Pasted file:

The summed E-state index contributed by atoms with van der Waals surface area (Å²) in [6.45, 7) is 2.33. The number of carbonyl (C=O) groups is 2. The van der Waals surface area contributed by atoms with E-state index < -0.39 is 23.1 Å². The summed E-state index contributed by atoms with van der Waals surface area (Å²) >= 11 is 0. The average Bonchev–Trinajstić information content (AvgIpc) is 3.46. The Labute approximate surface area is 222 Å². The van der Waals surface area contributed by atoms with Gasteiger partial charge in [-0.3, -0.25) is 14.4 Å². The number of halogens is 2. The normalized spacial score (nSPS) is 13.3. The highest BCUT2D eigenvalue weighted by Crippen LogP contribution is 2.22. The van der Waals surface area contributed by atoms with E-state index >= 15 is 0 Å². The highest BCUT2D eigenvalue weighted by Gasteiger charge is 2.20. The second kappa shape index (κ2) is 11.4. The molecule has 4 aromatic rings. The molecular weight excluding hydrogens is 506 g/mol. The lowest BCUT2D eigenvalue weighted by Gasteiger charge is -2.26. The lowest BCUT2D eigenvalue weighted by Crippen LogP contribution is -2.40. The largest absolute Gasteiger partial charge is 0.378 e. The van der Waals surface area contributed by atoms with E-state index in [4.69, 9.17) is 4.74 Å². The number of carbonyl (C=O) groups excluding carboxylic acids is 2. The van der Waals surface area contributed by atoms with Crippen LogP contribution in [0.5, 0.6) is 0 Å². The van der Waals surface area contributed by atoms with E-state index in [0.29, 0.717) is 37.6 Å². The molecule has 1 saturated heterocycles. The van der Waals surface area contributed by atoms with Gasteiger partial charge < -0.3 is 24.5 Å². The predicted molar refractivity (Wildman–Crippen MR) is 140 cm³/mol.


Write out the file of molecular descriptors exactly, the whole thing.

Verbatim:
The summed E-state index contributed by atoms with van der Waals surface area (Å²) in [6.45, 7) is 2.33. The number of carbonyl (C=O) groups is 2. The van der Waals surface area contributed by atoms with E-state index < -0.39 is 23.1 Å². The summed E-state index contributed by atoms with van der Waals surface area (Å²) >= 11 is 0. The average Bonchev–Trinajstić information content (AvgIpc) is 3.46. The Labute approximate surface area is 222 Å². The van der Waals surface area contributed by atoms with Gasteiger partial charge in [-0.3, -0.25) is 14.4 Å². The number of halogens is 2. The normalized spacial score (nSPS) is 13.3. The highest BCUT2D eigenvalue weighted by Crippen LogP contribution is 2.22. The van der Waals surface area contributed by atoms with E-state index >= 15 is 0 Å². The highest BCUT2D eigenvalue weighted by Gasteiger charge is 2.20. The second kappa shape index (κ2) is 11.4. The molecule has 4 aromatic rings. The molecular weight excluding hydrogens is 506 g/mol. The lowest BCUT2D eigenvalue weighted by Gasteiger charge is -2.26. The lowest BCUT2D eigenvalue weighted by Crippen LogP contribution is -2.40. The largest absolute Gasteiger partial charge is 0.378 e. The van der Waals surface area contributed by atoms with E-state index in [4.69, 9.17) is 4.74 Å². The number of carbonyl (C=O) groups excluding carboxylic acids is 2. The van der Waals surface area contributed by atoms with Crippen LogP contribution in [0.5, 0.6) is 0 Å². The van der Waals surface area contributed by atoms with E-state index in [0.29, 0.717) is 37.6 Å². The molecule has 1 saturated heterocycles. The van der Waals surface area contributed by atoms with Gasteiger partial charge < -0.3 is 24.5 Å². The predicted molar refractivity (Wildman–Crippen MR) is 140 cm³/mol.